MACIBORSKI v MACIBORSKI, 2018 ABCA 297
Watson, slatter and Bielby JJA
12.48: Availability of application for summary judgment
12.49: Evidence in summary trials
The Appellant father appealed the Decision of Gill J. in which His Lordship declined to alter a Consent Order previously granted by Ross J. pertaining to child and spousal support payments (the “Consent Order”). The Consent Order directed the Appellant to pay to the Respondent mother what was described as “uncharacterized payments in the sum of $5,000” on the first day of each month of January, February, March, and April 2018 (the “Uncharacterized Payments”). The Consent Order additionally provided that the Consent Order was to be reviewed on March 6, 2018, part way through the term of the Uncharacterized Payments.
The Appellant argued that additional evidence needed to be considered when classifying the Uncharacterized Payments. The Majority determined that what Gill J. did, in declining to alter the Consent Order, was uphold the Consent Order of Ross J. which, by its terms, applied for four months as indicated. The payment schedule of the Consent Order had not yet concluded when Gill J. opined on the issue. The Majority found that nothing in the Consent Order impacted the ability of a future Trial Judge to consider the Uncharacterized Payments when making an overall assessment on support payments, and that it was at the future evidential hearing where the parties would have a fair opportunity to provide evidence for a proper Decision.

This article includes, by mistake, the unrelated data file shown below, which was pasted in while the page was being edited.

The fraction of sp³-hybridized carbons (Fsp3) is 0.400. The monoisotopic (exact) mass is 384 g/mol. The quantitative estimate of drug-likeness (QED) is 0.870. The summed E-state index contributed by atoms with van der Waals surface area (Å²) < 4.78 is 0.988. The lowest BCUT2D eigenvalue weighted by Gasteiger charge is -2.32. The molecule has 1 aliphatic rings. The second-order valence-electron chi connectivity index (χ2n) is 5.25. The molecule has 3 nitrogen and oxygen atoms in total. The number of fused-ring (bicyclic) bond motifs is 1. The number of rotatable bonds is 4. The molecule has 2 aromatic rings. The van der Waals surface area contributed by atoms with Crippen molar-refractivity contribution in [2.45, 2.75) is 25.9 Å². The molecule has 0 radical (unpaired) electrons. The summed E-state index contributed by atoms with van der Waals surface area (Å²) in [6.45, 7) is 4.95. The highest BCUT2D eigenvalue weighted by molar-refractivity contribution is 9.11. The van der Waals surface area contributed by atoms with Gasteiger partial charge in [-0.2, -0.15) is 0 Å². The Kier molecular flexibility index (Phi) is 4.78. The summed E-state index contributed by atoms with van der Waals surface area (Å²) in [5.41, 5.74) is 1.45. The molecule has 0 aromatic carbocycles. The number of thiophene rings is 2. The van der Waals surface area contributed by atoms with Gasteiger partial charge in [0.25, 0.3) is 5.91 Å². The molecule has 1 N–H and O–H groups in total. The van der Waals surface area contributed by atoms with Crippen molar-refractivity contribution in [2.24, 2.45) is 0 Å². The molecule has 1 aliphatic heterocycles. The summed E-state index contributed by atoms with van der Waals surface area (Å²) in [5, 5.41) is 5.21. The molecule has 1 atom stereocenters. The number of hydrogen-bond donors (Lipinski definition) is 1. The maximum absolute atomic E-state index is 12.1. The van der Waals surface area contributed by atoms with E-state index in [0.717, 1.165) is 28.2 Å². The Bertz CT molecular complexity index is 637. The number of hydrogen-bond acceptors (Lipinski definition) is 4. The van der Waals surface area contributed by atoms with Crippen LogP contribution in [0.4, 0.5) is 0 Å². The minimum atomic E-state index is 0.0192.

The Majority emphasized that while Rules 12.48 and 12.49 allow for Summary Trials, the Rules do not allow Summary Judgment on child and spousal support. The Majority noted that the Supreme Court of Canada has repeatedly directed that judicial exercises of discretion in family law matters are entitled to deference from the Alberta Court of Appeal. The Majority concluded by stating that it was not appropriate for the Court of Appeal to express an opinion about the merits of the evidence in this case, and the Court of Queen’s Bench was better equipped and jurisdictionally empowered to adjudicate family law cases on contradictory evidence.View CanLII Details